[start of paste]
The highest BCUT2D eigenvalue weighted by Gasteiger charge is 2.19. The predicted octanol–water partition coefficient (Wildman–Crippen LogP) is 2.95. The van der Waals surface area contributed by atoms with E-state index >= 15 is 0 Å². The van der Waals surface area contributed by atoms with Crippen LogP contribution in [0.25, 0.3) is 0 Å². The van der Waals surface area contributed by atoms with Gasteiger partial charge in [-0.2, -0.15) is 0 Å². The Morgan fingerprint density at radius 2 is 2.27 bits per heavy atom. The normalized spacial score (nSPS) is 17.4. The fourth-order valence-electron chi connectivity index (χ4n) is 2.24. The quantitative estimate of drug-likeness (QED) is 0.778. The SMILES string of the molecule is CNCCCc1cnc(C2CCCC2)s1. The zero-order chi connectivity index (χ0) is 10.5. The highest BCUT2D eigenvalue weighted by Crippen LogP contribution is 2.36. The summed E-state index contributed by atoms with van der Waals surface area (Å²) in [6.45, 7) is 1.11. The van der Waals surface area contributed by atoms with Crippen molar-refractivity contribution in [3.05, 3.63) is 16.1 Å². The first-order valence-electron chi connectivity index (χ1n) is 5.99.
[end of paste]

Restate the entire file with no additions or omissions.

The highest BCUT2D eigenvalue weighted by Gasteiger charge is 2.19. The predicted octanol–water partition coefficient (Wildman–Crippen LogP) is 2.95. The van der Waals surface area contributed by atoms with E-state index >= 15 is 0 Å². The van der Waals surface area contributed by atoms with Crippen LogP contribution in [0.25, 0.3) is 0 Å². The van der Waals surface area contributed by atoms with Gasteiger partial charge in [-0.2, -0.15) is 0 Å². The Morgan fingerprint density at radius 2 is 2.27 bits per heavy atom. The normalized spacial score (nSPS) is 17.4. The fourth-order valence-electron chi connectivity index (χ4n) is 2.24. The quantitative estimate of drug-likeness (QED) is 0.778. The SMILES string of the molecule is CNCCCc1cnc(C2CCCC2)s1. The zero-order chi connectivity index (χ0) is 10.5. The highest BCUT2D eigenvalue weighted by Crippen LogP contribution is 2.36. The summed E-state index contributed by atoms with van der Waals surface area (Å²) in [6.45, 7) is 1.11. The van der Waals surface area contributed by atoms with Crippen molar-refractivity contribution in [3.05, 3.63) is 16.1 Å². The first-order valence-electron chi connectivity index (χ1n) is 5.99.